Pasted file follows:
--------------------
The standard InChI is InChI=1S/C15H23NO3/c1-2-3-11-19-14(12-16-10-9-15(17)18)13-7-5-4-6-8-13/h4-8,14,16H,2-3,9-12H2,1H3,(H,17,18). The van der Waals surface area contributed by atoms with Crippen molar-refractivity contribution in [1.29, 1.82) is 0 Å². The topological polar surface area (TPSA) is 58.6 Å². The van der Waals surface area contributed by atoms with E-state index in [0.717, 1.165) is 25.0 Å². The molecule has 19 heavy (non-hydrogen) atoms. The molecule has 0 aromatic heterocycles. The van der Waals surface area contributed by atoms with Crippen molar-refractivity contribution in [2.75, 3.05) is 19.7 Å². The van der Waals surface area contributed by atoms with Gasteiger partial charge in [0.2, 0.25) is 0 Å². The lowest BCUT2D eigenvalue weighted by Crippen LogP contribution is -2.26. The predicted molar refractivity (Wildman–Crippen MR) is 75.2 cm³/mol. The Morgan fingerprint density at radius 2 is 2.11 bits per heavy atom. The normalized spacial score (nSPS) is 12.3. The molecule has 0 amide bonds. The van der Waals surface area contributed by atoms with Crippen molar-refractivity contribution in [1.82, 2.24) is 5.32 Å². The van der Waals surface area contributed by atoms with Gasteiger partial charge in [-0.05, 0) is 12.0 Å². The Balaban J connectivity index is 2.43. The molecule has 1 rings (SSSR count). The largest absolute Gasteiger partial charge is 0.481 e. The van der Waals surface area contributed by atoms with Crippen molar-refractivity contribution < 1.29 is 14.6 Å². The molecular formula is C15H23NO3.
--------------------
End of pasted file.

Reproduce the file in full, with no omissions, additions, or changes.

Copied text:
The standard InChI is InChI=1S/C15H23NO3/c1-2-3-11-19-14(12-16-10-9-15(17)18)13-7-5-4-6-8-13/h4-8,14,16H,2-3,9-12H2,1H3,(H,17,18). The van der Waals surface area contributed by atoms with Crippen molar-refractivity contribution in [1.29, 1.82) is 0 Å². The topological polar surface area (TPSA) is 58.6 Å². The van der Waals surface area contributed by atoms with E-state index in [0.717, 1.165) is 25.0 Å². The molecule has 19 heavy (non-hydrogen) atoms. The molecule has 0 aromatic heterocycles. The van der Waals surface area contributed by atoms with Crippen molar-refractivity contribution in [2.75, 3.05) is 19.7 Å². The van der Waals surface area contributed by atoms with Gasteiger partial charge in [0.2, 0.25) is 0 Å². The lowest BCUT2D eigenvalue weighted by Crippen LogP contribution is -2.26. The predicted molar refractivity (Wildman–Crippen MR) is 75.2 cm³/mol. The Morgan fingerprint density at radius 2 is 2.11 bits per heavy atom. The normalized spacial score (nSPS) is 12.3. The molecule has 0 amide bonds. The van der Waals surface area contributed by atoms with Crippen molar-refractivity contribution in [1.82, 2.24) is 5.32 Å². The van der Waals surface area contributed by atoms with Gasteiger partial charge in [-0.05, 0) is 12.0 Å². The Balaban J connectivity index is 2.43. The molecule has 1 rings (SSSR count). The largest absolute Gasteiger partial charge is 0.481 e. The van der Waals surface area contributed by atoms with Crippen molar-refractivity contribution < 1.29 is 14.6 Å². The molecular formula is C15H23NO3.